by Melville Shavelson
[Thanks to John Wayne liking the idea of doing a movie about the American Colonel David "Mickey" Marcus, who helped Israel win its first war after being declared a nation, writer/director Shavelson was able to get the Mirisch brothers to mount the production in Israel.]
On March 14, 1965, the first wave of American, British, and Italian technicians for CAST A GIANT SHADOW arrived in Tel Aviv and demanded their expense checks. I arrived with them, script in one hand, pencil and eraser in the other, and holed up at the Dan Hotel until a house could be secured for my wife and family to join me.
Why we were bringing so many of our crew with us requires a bit of explaining. In America, every Jewish mother wants her son to be a doctor or a lawyer. In Israel, there are so many doctors and lawyers that if the lawyers didn't get sick and the doctors didn't get in trouble, they would both starve.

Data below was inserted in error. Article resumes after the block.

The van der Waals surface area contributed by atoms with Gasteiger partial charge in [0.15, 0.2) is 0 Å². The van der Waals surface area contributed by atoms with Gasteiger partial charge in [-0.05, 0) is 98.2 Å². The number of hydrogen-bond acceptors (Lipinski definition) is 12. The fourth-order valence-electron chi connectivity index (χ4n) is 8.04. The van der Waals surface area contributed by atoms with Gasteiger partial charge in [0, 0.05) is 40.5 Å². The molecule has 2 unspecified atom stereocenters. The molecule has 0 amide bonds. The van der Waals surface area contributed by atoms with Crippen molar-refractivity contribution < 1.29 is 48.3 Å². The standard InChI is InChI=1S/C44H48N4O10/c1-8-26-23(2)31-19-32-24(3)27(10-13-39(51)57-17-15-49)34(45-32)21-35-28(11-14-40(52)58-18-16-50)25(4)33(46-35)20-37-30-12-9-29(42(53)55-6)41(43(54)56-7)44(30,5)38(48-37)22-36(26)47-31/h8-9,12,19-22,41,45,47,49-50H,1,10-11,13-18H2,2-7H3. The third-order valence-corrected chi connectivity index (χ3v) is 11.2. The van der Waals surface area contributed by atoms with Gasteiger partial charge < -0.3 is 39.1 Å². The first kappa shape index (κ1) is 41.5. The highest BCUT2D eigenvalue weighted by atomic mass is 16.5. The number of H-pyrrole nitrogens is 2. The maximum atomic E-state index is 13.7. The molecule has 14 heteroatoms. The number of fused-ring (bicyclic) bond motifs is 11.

Consequently, in Israel every Jewish mother wants her son to grow up to be a carpenter. In a country that was building housing, at that time, for close to a hundred thousand refugees a year, a carpenter was assured of year-round employment at a salary no doctor could approach. No self-respecting carpenter wanted to give up that kind of security to work on a motion picture that was going to tear down everything after they built it.
When the Histadrut, the national labor union, heard we were hiring Italian carpenters, they immediately protested. We offered to hire any Israeli carpenter who was willing to work for us. No such person ever showed up. So we hired our Italian carpenters, flew them from Rome, bought thirty houses for them to live in, and paid their living expenses. And it cost less than if they had been natives of Tel Aviv.
Sometimes it hardly pays to be Jewish.